"Isn't it adorable?" I ask, smiling ear to ear. 

"No. It's not. Who is it? Maybe you should talk to the teacher."

"Yes. And while I'm at it, I'll also tell her that D is 'awfully' married to Kenny"

That calmed him down. "I don't appreciate you laughing at such things" he said. 

"But, you just have to give him frogs as a wedding gift" I said, "that's what John wants to give your daughter." That did the trick and I heard him chuckle. 

"Is that a laugh I hear?" I asked. 

"No. I have to get back to my meeting." he hung up. 

P.S.: Reading the title of the post, I hope you weren't expecting a different story ;)

*Name changed, so she won't scream at me when she starts reading my blog.

Photo Credit: Disney's Princess and the Frog

Who's a Little Girl?

It's just about a month now, since she started Kindergarten and she loves it. 

"I love it so much, and I have so much fun, I don't even realize I am learning something!" she exclaims to everyone who asks her about her new school. 

She considers learning to be different from fun, I note. Is she a real school girl now? But it's only Kindergarten!

"Can you guys introduce yourselves and tell me which grade you are in?" asks her after school teacher on the first day of after school class. 

When it's her turn, she says "I am not in any grade."
"So where do you go?" the teacher asks.

"Kindergarten. It's not a grade!" she laughs. She agrees with me, I heave out loudly, only to invite curious eyes of the rest of the kids in the class on me. "Excuse me" I say and step out of the class to do a little dance - she's not all that grown up - yet!

"You sure are happy!" a fellow mom remarks catching me in my oblivious step.
"I, just...well..." I try, getting the rest of my body parts closer to the torso. "Yeah!"

It's an hour long class, so I wait outside- working on my laptop, even as I sheepishly smile at the mom who saw me dancing. 

Before I know it, the hour's up and I shove my laptop, pen and book in my bag and rush back to her, so she doesn't feel that I've forgotten to pick her up. Which, by the way, has never happened before.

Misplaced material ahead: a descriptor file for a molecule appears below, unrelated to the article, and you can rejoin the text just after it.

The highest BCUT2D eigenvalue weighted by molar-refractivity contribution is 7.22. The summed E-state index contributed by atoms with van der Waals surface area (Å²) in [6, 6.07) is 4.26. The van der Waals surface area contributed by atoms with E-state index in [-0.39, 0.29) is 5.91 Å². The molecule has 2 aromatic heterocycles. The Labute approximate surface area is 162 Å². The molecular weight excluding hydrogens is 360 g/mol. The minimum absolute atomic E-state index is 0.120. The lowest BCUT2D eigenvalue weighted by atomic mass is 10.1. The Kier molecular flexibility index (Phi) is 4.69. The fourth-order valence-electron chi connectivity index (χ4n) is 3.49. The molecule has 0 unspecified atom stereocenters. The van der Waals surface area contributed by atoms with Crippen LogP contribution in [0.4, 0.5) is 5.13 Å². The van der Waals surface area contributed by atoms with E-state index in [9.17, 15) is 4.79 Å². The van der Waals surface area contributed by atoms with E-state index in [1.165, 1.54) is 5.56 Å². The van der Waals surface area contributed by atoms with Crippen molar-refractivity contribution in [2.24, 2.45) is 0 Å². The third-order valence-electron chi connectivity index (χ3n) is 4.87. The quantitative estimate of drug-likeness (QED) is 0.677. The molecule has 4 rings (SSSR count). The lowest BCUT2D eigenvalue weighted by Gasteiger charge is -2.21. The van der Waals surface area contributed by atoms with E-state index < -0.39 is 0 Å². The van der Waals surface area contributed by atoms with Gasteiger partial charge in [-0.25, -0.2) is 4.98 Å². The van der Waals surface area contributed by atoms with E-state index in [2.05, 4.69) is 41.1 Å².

I see her talking to her friend and holding her hands as she's stepping out of the class. 
She doesn't look anywhere else; just the sky, the ground and her friend. She must be having a discussion about the distance from here to the sky I try and tell myself. You can't possibly have a discussion about the sky without looking at it!

"D!" I exclaim as she approaches me.
"Mamma!" she exclaims, but not with the same excitement as I shared. "Mamma!, can I go with my friend's mom? I'll come back home after half hour. I want to go with someone else who's not my mom."

"What?" I react, not believing my ears. Did she just refuse to come with me?

"I want to play for sometime."

"I've come to pick you up. We didn't discuss this earlier" I say, heartbroken. She doesn't seem to need me as much as I want her to. "Come with me now. We'll talk this over later." 

"O.K." she agrees reluctantly. My heart sinks. She is 5 going on 15. Maybe I am wrong about her. Maybe, she's not a little kid anymore.

"How was your day?" I ask her, trying to change the topic. I haven't ignored her reaction. I just want to discuss her response with her, when I am ready to talk and she is ready to hear. Right now, neither of us is. 

"Fine" she says. She's a teenager. Monosyllables. 

"What did you do at lunch?"

"I ate."

"Who did you sit with?"

"Mamma, can you come to my class tomorrow?" she asks.


"I like it when you are there. Like the first day you were there? It feels nice to have you around."

We've reached home by this time. I get her off the car, we walk into the house and I do my little dance. Without asking me why I am dancing, she joins in. "Can we put on some music too, Mamma?"

She's still my little girl.